Dear Mr. Cutts,
For the past year, the Senate Committee on Commerce, Science, and Transportation has conducted an investigation into a set of business practices that are being used in the household goods moving industry. This investigation has documented a number of troubling practices that certain companies use to confuse and mislead consumers while they are shopping for the services of a moving company. Because some of these practices involved consumers’ use of Internet search engines, I am writing to share the findings of this investigation with you.
Congress and law enforcement authorities have been working for years to protect American consumers from '‘bait and switch” moving scams, where moving companies agree to move consumers' goods for one price, but then dramatically increase the charges after they have taken physical possession of the consumers’ property. In some cases, moving companies will refuse to deliver consumers’ goods at their new homes unless they pay these exorbitant extra charges, a practice commonly referred to as holding consumers’ goods “hostage.”
A Commerce Committee staff report released last week showed that the unscrupulous moving companies involved in these scams are adapting their marketing techniques to consumers’ changing shopping habits. As more consumers use the Internet to research moving companies and arrange moves, they are unfortunately encountering Internet-based “moving brokers” that are making misleading and confusing claims to consumers.
Through Internet searches, consumers identify what appears to be a reputable moving company and hire it to move their goods after the company has provided them a “binding estimate.” The company’s name is often very similar to well-known, respected brands like Budget Truck Rental or United Van Lines. During its negotiations with consumers, the company fails to clearly disclose that it is a moving broker, and that it will not be performing the actual move. The company also collects a substantial broker fee, but tells consumers this payment is a “deposit” for the move.
On moving day, these consumers are surprised when a different moving company shows up to conduct the move and demands additional fees, which are sometimes thousands of dollars more than the amount quoted in the original estimate. If consumers do not pay these exorbitant charges, the movers sometimes refuse to perform the move or hold their goods hostage. I have enclosed a copy of the Committee staff report with this letter to provide you more information about Internet moving brokers’ questionable practices. Section III of the report contains a detailed description of how these companies operate.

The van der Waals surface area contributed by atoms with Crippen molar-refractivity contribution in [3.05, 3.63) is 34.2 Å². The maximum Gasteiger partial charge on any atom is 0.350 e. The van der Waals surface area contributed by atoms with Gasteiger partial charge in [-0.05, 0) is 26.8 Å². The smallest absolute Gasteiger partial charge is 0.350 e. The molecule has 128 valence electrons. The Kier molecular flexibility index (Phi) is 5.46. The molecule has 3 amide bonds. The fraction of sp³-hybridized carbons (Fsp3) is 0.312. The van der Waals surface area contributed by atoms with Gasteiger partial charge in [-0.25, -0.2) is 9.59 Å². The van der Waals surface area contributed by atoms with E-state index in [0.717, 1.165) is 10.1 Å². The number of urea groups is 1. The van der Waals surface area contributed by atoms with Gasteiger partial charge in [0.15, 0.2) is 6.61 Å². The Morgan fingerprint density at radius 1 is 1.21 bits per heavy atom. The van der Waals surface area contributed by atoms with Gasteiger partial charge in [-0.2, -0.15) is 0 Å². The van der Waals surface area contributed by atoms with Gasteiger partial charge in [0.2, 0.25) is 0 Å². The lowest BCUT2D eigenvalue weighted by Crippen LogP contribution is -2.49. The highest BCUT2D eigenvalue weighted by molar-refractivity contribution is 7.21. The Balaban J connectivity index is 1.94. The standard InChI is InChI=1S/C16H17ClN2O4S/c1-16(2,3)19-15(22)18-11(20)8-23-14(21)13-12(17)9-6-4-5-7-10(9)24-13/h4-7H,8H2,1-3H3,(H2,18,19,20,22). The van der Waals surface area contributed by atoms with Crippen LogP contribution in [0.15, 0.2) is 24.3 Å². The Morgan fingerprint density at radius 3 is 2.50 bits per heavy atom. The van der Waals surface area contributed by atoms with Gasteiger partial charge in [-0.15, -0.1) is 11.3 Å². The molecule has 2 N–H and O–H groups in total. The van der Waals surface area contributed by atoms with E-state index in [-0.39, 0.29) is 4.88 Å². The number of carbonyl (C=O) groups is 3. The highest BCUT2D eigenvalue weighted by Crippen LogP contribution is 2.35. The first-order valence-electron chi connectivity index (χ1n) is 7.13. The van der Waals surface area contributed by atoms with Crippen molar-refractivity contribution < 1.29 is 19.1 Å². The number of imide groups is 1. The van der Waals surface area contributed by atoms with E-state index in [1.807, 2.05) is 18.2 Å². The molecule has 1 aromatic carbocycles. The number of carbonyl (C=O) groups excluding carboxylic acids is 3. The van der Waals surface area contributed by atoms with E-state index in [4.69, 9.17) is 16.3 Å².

In our review of hundreds of consumer complaints and in our interviews with dozens of injured consumers, they very consistently reported that they had found these Internet moving brokers after entering general search terms (e.g., “Miami Movers,” or “long distance moving Las Vegas”) into an Internet search engine such as yours. In their attempt to shop for the services of a reputable moving company online, these consumers instead hired companies that misrepresented their services and caused them serious financial harm. While consumers generally did not remember many of the details of their searches, it is clear that the Internet moving brokers in question ranked well in their search results.
My staff has conducted a number of test searches using your company’s search engine. Frequently, Internet moving brokers identified in the investigation, which received high numbers of consumer complaints, ranked highly in the search results. Based upon evidence obtained through the investigation, it appears that some of these companies may be “gaming the system” in order to boost their search rankings. These companies appear to be using paid links to inflate their popularity. For example, one company had tens of thousands of external links to its w'ebsite and, upon closer review', these links proved to be largely irrelevant. They included abandoned blogs, link directories for unrelated topics, and college student groups and organizations, such as the Cornell Gymnastics Club.
Because I know that your company devotes significant time and resources to improving the quality of your users' searches, I am sharing the results of my Committee’s investigation with you and asking you to review them. Internet search is a powerful tool for consumers. It helps them learn more about products and services they are interested in purchasing, and it helps them find the best price and value when they decide to buy. Unfortunately, the Committee’s investigation shows that a number of moving companies are using Internet-based commerce to take advantage of consumers.
If you have any questions, please contact Melanie Tiano or Molly Crawford with my staff at (202) 224-1300.
John D. Rockefeller IV Chairman
This letter was originally published on September 25, 2012